FILM THREAT: We Burn Like This

Whether it’s now or later, there’s a good chance that the past will seep into the present one way or another. In the bold and poignant drama We Burn Like This, written and directed by Alana Waksman, past trauma is unearthed and experienced all over again. Yet, through restraint and prudence, the film deals with the ingrained, unavoidable impact of transgenerational trauma and the possibility of healing.

Rae (Madeleine Coghlan) is a 22-year-old Jewish woman living in the large, historic city of Billings, Montana. She spends most evenings with her best friend and roommate, Chrissy B. (Devery Jacobs). One night, Rae and her friend are walking home when a bigot throws a glass bottle at Chrissy, who is Native American, and yells, “Go back to your country.” This act of racism is followed by another as Rae wakes up to find an anti-Semitic flyer tucked in the door. Rae is shocked to discover that bigotry still runs through parts of modern society, but a more enlightened Chrissy asserts that there will always be people looking to spread hateful beliefs.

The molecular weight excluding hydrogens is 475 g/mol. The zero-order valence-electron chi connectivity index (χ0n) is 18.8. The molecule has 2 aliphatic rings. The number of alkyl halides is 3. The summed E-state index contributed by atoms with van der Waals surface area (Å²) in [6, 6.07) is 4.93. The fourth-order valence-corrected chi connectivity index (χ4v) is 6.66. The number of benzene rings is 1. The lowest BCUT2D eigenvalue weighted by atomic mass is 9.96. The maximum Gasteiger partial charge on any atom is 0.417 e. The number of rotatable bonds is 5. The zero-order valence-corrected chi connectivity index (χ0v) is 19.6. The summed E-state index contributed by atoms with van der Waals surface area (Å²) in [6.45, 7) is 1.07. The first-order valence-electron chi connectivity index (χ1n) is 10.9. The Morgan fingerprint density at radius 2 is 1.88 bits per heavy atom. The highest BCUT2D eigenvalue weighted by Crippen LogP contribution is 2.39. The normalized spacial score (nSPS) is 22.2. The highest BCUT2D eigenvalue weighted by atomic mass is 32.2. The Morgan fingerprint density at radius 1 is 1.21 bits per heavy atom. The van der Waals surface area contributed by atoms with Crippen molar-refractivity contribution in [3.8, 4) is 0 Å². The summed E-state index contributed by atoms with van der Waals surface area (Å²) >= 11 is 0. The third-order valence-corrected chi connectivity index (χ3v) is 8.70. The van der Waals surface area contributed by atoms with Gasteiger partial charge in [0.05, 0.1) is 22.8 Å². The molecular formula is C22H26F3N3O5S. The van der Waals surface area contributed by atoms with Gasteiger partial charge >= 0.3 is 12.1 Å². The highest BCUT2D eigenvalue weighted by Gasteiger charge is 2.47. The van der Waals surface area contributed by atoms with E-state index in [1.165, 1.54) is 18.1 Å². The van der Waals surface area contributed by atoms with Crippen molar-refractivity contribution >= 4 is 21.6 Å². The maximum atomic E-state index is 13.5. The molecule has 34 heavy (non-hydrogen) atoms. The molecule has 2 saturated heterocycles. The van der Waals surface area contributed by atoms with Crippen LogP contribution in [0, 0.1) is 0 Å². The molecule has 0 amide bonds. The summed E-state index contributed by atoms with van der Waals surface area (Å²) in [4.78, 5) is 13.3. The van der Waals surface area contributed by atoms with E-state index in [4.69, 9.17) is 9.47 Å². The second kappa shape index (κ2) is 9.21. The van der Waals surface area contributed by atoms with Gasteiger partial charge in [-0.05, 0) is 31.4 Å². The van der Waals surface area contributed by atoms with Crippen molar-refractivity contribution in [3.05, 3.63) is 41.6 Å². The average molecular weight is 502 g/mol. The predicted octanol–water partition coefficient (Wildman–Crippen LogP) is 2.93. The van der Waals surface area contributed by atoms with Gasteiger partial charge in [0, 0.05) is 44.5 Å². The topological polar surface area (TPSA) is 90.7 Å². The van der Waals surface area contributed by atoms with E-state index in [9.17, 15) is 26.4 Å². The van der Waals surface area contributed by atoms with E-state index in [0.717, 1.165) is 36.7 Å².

These vile scenarios send Rae on a self-destructive path. She goes to bars and parties and drinks too much. She meets a washed-up, middle-aged man named Wolf (Andrew Rizzo), who’s addicted to oxy. But when a night of drinking goes completely awry, Rae returns home and revisits not only her past but her grandmother’s, a Holocaust survivor, as well. This is when she begins her path of healing, not just one of repressing and distorting. The past is a part of who you are, and one can be a proud American while acknowledging and appreciating their ethnicity.


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